Launched on 3 April from Europe’s Spaceport in French Guiana, ESA’s Sentinel-1A satellite has already delivered its first radar images of Earth. They offer a tantalising glimpse of the kind of operational imagery that this new mission will provide for Europe’s ambitious Copernicus environmental monitoring programme.
This first Sentinel satellite carries an advanced radar to scan Earth’s surface in all weather conditions and regardless of whether it is day or night. It will be used to care for many aspects of our environment, from detecting and tracking oil spills and mapping sea ice to monitoring movement in land surfaces and mapping changes in the way land is used. It will also play a crucial role in providing timely information to help respond to natural disasters and help humanitarian efforts.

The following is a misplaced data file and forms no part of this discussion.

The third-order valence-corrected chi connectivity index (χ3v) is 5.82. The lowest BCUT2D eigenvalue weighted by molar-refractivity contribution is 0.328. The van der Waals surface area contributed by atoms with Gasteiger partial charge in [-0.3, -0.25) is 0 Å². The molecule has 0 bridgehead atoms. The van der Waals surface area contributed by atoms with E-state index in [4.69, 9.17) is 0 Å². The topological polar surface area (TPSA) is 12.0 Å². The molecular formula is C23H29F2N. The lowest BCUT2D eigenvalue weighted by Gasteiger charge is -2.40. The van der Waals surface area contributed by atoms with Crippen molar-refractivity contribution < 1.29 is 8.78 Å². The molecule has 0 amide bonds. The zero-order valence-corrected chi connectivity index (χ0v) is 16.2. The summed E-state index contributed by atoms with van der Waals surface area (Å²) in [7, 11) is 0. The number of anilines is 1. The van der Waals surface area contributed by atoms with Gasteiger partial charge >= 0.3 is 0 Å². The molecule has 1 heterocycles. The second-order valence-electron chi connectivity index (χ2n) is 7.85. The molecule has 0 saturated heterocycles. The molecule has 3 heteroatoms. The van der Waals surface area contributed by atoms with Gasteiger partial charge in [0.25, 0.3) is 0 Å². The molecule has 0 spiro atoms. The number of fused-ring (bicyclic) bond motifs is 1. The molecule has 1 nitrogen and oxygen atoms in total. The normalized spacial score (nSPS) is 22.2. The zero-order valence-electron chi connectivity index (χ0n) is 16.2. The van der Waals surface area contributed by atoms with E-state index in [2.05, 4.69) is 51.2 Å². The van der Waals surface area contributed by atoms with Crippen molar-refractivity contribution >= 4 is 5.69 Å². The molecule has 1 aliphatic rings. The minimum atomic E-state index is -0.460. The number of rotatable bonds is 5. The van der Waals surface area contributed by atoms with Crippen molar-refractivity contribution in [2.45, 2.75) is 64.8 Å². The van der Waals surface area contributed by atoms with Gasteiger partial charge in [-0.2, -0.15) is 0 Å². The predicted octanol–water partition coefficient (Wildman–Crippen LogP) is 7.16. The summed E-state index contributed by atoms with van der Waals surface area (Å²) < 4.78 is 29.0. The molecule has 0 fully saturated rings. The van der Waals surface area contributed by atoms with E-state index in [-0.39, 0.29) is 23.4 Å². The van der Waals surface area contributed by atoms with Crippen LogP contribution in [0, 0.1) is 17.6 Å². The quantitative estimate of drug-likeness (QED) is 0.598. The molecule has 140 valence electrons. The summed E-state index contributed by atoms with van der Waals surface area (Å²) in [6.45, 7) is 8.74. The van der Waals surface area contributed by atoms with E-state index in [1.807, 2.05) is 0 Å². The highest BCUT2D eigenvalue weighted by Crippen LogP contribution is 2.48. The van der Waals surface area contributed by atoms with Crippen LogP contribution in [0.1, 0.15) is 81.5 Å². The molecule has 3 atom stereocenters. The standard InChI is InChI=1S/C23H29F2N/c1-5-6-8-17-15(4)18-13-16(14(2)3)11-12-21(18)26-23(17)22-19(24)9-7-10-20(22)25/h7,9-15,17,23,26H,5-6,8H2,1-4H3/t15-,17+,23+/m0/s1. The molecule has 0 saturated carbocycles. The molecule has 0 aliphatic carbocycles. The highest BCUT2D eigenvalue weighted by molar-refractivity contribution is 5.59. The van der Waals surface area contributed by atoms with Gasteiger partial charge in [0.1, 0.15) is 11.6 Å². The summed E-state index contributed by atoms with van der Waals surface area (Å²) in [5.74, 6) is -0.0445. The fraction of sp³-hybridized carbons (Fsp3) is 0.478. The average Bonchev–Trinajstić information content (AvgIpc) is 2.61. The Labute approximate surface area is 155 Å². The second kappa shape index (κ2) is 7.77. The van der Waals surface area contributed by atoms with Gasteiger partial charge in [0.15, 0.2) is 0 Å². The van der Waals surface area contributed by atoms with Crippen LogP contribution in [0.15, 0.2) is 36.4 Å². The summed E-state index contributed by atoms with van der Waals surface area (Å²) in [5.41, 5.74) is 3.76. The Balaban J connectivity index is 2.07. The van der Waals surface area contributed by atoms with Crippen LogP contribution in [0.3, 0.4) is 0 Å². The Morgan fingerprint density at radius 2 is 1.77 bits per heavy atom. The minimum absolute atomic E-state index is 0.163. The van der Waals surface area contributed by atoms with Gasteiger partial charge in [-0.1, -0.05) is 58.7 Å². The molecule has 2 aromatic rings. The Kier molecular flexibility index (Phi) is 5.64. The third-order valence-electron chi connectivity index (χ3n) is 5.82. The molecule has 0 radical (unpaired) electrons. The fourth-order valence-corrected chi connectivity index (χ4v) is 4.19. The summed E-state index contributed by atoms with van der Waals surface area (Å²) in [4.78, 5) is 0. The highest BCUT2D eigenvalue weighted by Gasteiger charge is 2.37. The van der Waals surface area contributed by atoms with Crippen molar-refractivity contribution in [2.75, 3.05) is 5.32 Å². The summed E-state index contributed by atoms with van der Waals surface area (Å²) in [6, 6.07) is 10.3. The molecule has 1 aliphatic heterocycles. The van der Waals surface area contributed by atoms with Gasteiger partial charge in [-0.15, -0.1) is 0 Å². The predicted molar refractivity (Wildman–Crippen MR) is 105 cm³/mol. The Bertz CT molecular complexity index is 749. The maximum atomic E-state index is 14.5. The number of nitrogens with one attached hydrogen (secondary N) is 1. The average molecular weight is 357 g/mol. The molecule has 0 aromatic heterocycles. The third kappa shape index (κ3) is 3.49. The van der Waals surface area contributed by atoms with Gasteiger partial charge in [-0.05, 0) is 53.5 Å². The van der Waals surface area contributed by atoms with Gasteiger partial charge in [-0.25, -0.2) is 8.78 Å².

The satellite is not yet in its operational orbit, nor is it calibrated for supplying true data. These tasks will be carried out during the commissioning phase, which will take about three months to complete.
This preliminary set of images showing Belgium, a flood in Namibia and Antarctic ice simply offer a taster of what’s to come.